trained in one direction or the other, and therefore all the more open to be impressed by influences derived from sound thinkers and energetic workers, but experiencing these influences only in a loose and diluted form. The aggregate result is that the subject of Politics floats in the public mind either as a mere field for ingenious chicane or as a boundless waste for the evolutions of scholastic phantasy. If Politics are to be vindicated from the aspersions cast upon them from the opposite quarters here indicated, and are ever to be erected into a science, with its own appropriate methods and limitations, the foundation of these skeptical suspicions must be investigated and their real value strictly assessed. The investigation will proceed as follows:
1. One obvious class of objections to the possibility of applying rigorous scientific methods to Politics is founded on the number and nature of the component and preparatory studies which are presupposed in all strict inquiries into the theory of government. Assuming that the physical sciences—beginning (say) with astronomy and ending with physiology or psychology—have reached a strictly scientific stage, there yet remain, as properly leading the way to the study of Politics, all those branches of knowledge which depend on the composite nature of man both as isolated and as in society. Such are Ethics in the Aristotelian sense, comprehending as topics decorum and propriety as well as duty; political economy, which deals with the conditions under which national wealth is produced, accumulated, and distributed; law and legislation (sometimes comprised under the general head of jurisprudence), which deal with the essential nature, logical distribution, and historical growth of the general rules of conduct which all governments maintain and enforce; and, lastly, the somewhat novel science of Sociology, which deals with the inherent problems to which the aggregation of mankind into groups gives rise, so far as these problems can be abstracted and treated independently of government.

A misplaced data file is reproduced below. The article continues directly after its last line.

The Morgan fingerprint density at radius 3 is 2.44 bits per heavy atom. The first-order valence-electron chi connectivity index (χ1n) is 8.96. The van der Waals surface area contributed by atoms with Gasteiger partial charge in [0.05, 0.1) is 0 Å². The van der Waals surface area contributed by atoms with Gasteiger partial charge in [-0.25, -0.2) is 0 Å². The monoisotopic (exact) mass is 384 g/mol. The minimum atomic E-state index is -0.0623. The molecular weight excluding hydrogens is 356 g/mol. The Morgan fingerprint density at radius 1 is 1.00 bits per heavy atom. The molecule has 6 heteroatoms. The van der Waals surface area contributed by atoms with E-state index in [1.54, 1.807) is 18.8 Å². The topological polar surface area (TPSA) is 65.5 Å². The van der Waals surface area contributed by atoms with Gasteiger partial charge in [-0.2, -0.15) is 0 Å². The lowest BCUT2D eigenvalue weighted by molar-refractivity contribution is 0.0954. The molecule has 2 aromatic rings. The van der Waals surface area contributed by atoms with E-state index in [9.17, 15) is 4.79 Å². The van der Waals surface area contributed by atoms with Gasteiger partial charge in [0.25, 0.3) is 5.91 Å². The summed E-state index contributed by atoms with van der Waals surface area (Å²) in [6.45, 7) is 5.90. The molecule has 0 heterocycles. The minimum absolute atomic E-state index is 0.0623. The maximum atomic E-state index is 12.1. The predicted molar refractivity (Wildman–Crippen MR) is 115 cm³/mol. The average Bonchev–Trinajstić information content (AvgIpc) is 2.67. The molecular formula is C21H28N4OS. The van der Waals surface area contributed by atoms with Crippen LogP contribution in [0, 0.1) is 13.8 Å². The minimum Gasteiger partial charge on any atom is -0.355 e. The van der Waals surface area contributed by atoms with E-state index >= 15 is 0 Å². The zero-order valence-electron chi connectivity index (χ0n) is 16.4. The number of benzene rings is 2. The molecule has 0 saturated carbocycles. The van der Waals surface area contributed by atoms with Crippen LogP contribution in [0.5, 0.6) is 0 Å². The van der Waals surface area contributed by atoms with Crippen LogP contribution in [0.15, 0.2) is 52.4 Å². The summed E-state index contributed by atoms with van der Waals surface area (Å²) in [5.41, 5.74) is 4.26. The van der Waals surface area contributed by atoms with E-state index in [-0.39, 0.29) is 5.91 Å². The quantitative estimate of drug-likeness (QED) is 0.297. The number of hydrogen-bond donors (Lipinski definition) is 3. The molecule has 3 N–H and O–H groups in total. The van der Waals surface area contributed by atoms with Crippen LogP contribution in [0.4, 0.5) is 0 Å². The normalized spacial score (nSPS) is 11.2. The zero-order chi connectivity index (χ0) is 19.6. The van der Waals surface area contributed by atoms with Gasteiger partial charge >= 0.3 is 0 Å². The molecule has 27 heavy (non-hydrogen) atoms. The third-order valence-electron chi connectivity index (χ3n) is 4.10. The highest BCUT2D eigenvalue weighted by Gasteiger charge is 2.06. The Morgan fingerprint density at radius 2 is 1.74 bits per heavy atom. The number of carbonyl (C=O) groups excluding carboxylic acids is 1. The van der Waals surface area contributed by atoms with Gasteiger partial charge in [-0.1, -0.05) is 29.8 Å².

This list of studies, which might be multiplied and varied to any extent according to individual proclivities, incloses large areas of knowledge over the subjects of which the human will and human passions must have, at least in the course of ages, and in passing from country to country, an amount of influence which seems to set scientific precision at defiance. Nevertheless, and in spite of all the controversies waged among those who prosecute these studies, there is no doubt that in all these pursuits the most searching and exact methods, so far as they are applicable, are beginning to be used, and the certainty and universality of the sequence of cause and effect—that is, of laws of Nature—to be recognized as a premise.
The extension of the like severity of process to political studies is mainly delayed by the constantly disappointing incompleteness of the constituent and preparatory studies just enumerated. A Science of Politics, indeed, has its own special sources of embarrassment, owing,